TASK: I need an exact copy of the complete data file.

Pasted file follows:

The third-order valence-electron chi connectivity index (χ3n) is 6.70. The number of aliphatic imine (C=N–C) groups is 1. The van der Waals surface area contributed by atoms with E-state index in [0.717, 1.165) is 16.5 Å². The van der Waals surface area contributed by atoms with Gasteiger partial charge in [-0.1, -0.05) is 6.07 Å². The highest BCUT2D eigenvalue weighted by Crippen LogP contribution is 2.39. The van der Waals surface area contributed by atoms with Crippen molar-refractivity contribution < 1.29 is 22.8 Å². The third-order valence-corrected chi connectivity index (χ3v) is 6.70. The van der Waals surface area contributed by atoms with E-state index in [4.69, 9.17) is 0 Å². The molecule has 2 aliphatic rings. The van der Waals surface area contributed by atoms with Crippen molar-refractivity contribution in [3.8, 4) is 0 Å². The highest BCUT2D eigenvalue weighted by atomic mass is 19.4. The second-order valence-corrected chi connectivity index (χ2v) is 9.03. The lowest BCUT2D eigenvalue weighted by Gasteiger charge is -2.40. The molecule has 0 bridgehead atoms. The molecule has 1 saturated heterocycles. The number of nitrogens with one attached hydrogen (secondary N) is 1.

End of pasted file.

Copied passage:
The third-order valence-electron chi connectivity index (χ3n) is 6.70. The number of aliphatic imine (C=N–C) groups is 1. The van der Waals surface area contributed by atoms with E-state index in [0.717, 1.165) is 16.5 Å². The van der Waals surface area contributed by atoms with Gasteiger partial charge in [-0.1, -0.05) is 6.07 Å². The highest BCUT2D eigenvalue weighted by Crippen LogP contribution is 2.39. The van der Waals surface area contributed by atoms with Crippen molar-refractivity contribution < 1.29 is 22.8 Å². The third-order valence-corrected chi connectivity index (χ3v) is 6.70. The van der Waals surface area contributed by atoms with E-state index in [4.69, 9.17) is 0 Å². The molecule has 2 aliphatic rings. The van der Waals surface area contributed by atoms with Crippen molar-refractivity contribution in [3.8, 4) is 0 Å². The highest BCUT2D eigenvalue weighted by atomic mass is 19.4. The second-order valence-corrected chi connectivity index (χ2v) is 9.03. The lowest BCUT2D eigenvalue weighted by Gasteiger charge is -2.40. The molecule has 0 bridgehead atoms. The molecule has 1 saturated heterocycles. The number of nitrogens with one attached hydrogen (secondary N) is 1.